Electrek reported that Toyota sent letters to buyers, advising them to continue avoiding driving their vehicles. The automaker also offered several remedies to affected owners, including reimbursements if the car was paid in full, continued access to a loaner vehicle and storage of the bZ4X, free charging, and extensions of factory warranties.
If none of those offers are satisfactory, Toyota is offering to buy back affected bZ4Xs. The terms and conditions of the buyback offer depend on the state and the particulars of each sale. That the automaker is moving to make the buyback offer is significant because the bZ4X is such a new and high-profile vehicle. It’s Toyota’s first dedicated EV, so the wheels falling off is even more of a disaster than it would be for a more anonymous model.
Buybacks can cost billions for automakers, but Toyota only has a few thousand bZ4Xs in the wild so far. Owners are in a tough spot because the auto market is such an odd place right now. Buybacks are likely viewed as a last resort for many owners, who are left with few options for a comparable replacement. Some even paid dealer markups to get a bZ4X, and there are forum accounts of buyers pursuing reimbursement from Toyota for the overage.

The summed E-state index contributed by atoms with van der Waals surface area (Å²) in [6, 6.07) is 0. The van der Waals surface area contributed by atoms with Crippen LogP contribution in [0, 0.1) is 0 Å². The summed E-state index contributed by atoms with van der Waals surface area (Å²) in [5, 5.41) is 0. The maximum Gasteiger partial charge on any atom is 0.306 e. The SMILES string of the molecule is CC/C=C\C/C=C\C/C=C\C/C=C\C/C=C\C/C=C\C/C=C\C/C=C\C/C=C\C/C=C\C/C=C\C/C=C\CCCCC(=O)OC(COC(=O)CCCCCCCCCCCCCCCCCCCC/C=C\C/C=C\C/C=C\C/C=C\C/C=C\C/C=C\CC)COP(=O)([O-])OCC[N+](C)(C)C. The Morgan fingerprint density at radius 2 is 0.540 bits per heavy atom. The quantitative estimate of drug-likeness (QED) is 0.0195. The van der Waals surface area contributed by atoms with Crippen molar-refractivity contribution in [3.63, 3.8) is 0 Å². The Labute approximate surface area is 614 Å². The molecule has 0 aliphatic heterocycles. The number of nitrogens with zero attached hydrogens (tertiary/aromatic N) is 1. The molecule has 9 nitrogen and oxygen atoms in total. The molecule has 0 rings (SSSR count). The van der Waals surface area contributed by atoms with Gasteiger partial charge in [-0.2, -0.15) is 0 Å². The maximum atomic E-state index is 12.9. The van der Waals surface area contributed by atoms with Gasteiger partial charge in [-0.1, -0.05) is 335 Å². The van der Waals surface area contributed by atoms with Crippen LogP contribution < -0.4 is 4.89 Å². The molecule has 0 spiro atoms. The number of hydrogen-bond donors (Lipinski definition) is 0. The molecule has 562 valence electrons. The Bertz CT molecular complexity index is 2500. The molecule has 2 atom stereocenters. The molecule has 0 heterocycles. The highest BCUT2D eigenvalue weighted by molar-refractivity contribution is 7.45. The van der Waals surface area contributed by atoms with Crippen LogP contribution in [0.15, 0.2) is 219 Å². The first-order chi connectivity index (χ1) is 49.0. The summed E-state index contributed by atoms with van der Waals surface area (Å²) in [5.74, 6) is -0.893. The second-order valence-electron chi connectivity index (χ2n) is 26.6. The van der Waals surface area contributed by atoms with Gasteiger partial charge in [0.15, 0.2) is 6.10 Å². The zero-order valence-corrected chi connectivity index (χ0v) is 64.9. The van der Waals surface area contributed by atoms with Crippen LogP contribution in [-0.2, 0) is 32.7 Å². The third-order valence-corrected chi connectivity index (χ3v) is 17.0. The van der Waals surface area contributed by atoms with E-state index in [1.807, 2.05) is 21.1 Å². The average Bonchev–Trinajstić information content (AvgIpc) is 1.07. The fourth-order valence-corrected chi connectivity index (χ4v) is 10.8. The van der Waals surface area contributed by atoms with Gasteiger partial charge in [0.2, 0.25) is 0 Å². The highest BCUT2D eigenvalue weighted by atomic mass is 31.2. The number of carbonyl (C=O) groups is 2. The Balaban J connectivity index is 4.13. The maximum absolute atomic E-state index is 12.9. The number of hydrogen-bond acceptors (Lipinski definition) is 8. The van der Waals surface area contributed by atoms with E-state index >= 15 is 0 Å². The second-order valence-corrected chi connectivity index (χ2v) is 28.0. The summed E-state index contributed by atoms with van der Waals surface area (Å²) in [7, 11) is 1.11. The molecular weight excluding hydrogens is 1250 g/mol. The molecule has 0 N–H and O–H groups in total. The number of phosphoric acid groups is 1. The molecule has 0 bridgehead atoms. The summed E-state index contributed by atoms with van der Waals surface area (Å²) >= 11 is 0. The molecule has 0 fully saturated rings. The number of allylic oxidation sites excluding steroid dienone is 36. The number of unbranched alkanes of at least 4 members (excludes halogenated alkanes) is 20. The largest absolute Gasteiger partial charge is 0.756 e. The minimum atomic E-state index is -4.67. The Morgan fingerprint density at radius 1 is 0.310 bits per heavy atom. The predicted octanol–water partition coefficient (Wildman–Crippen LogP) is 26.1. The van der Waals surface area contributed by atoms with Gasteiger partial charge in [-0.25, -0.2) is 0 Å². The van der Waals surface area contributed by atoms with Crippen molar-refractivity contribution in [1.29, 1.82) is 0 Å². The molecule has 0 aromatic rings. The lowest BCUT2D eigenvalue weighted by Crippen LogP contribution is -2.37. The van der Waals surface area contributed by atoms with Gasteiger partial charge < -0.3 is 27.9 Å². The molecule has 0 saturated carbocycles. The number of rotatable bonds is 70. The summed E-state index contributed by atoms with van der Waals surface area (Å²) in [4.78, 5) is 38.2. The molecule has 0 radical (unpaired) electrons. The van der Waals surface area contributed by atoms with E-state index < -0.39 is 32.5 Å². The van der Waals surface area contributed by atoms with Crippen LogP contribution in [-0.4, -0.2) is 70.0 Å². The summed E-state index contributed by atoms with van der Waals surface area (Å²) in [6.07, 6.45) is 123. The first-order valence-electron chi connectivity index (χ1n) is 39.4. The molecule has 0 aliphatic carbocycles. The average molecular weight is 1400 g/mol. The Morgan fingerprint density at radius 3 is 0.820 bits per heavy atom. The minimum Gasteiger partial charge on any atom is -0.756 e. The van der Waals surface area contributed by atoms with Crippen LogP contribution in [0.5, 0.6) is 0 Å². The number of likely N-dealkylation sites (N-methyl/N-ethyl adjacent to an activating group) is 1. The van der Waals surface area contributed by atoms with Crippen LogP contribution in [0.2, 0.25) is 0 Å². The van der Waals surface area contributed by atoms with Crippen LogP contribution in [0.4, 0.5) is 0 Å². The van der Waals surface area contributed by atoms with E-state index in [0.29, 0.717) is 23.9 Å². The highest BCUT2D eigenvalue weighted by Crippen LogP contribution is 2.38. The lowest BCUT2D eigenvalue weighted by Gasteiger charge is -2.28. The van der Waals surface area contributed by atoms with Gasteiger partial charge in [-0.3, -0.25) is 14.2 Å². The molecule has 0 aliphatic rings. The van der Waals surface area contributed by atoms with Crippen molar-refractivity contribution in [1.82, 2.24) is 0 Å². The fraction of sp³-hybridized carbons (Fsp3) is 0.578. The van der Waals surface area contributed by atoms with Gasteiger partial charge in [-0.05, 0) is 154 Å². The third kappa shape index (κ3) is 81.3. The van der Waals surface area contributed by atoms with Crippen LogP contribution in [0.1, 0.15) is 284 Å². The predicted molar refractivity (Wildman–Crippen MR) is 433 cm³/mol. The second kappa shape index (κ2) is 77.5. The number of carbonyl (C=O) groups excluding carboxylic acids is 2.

Since it shares so much with the bZ4X, the Subaru Solterra is also wrapped up in this recall. None of those vehicles have yet been delivered in the U.S., so that’s less of a problem. That said, there are plenty of buyers with the EV on order, so it’s unclear what will happen with their reservations. It’s also not immediately apparent if the related Lexus RZ will end up with a similar recall. No doubt Toyota will scramble to resolve the problem as quickly as possible.